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What Works and What's New in Therapy for Ragweed Allergy

What Works and What's New in Therapy for Ragweed Allergy

A new and comprehensive paper by Ihler and Canis reviews the current and emerging treatment options for ragweed-induced rhinoconjunctivitis. The authors present data on geographic, epidemiologic, and climatic trends believed to be drivers of expanded ragweed seasons across the globe. They  present highlights of years of research into the efficacy of treatments now considered to be standard of care in ragweed-allergy management and offer a look forward at the potential of newer approaches in the pipeline.

There is sound evidence for symptomatic management of allergic rhinoconjunctivis caused by ragweed allergy with an oral third-generation H1-antihistamine and a leukotriene antagonist. Randomized controlled clinical trials have shown topically applied glucocorticoids to be effective. Use of multiple agents is also common. Subcutaneous immunotherapy is currently the cornerstone of causal therapy: the focus is on the major allergen, Amb a 1.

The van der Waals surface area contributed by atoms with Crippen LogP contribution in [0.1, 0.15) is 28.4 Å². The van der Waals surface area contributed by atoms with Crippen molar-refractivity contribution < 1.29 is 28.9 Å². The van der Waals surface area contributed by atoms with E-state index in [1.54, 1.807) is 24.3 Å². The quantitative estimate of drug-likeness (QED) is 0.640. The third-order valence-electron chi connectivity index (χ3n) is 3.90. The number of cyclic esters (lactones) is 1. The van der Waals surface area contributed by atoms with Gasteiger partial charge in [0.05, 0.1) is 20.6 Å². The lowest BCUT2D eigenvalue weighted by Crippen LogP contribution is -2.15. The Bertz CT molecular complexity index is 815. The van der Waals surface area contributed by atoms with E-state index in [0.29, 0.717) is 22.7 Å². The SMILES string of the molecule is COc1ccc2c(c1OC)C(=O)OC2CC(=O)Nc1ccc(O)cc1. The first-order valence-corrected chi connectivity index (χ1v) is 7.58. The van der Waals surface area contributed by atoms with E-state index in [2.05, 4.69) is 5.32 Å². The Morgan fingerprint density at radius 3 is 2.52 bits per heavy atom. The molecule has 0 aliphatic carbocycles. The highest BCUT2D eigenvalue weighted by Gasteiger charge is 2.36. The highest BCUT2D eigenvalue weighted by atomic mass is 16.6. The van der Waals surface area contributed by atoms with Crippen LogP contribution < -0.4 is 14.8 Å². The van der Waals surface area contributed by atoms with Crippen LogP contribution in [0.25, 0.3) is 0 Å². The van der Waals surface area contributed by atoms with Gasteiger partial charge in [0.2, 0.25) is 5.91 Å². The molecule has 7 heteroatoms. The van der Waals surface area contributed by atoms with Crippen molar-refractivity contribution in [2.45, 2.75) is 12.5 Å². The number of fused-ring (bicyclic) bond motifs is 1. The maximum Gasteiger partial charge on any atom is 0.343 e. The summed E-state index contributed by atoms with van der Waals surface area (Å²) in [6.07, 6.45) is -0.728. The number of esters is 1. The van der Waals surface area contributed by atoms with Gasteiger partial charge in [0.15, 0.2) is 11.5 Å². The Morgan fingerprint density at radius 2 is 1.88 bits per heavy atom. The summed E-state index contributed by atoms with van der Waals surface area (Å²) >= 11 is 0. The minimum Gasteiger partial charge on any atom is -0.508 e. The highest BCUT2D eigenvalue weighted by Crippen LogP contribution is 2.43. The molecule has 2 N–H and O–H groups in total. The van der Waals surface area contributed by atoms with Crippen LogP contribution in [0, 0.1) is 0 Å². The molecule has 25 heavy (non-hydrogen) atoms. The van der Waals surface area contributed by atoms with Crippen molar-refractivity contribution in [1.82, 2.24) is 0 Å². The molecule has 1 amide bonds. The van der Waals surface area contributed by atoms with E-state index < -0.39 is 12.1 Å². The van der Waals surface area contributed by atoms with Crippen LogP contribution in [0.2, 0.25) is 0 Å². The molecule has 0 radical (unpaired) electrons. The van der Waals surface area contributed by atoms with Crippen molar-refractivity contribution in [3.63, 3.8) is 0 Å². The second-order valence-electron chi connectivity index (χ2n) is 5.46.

Research into novel approaches focuses on more specific symptomatic treatment and avoidance of side effects during causal therapy. The histamine H3-receptor is a target for unique antihistamines. Adjuvant therapy may include drugs with toll-like receptor 4 activity or the application of the monoclonal anti-immunoglobulin E antibody, omalizumab. There is also work to shift the treatment paradigm toward modification of the immune response itself.

 

 
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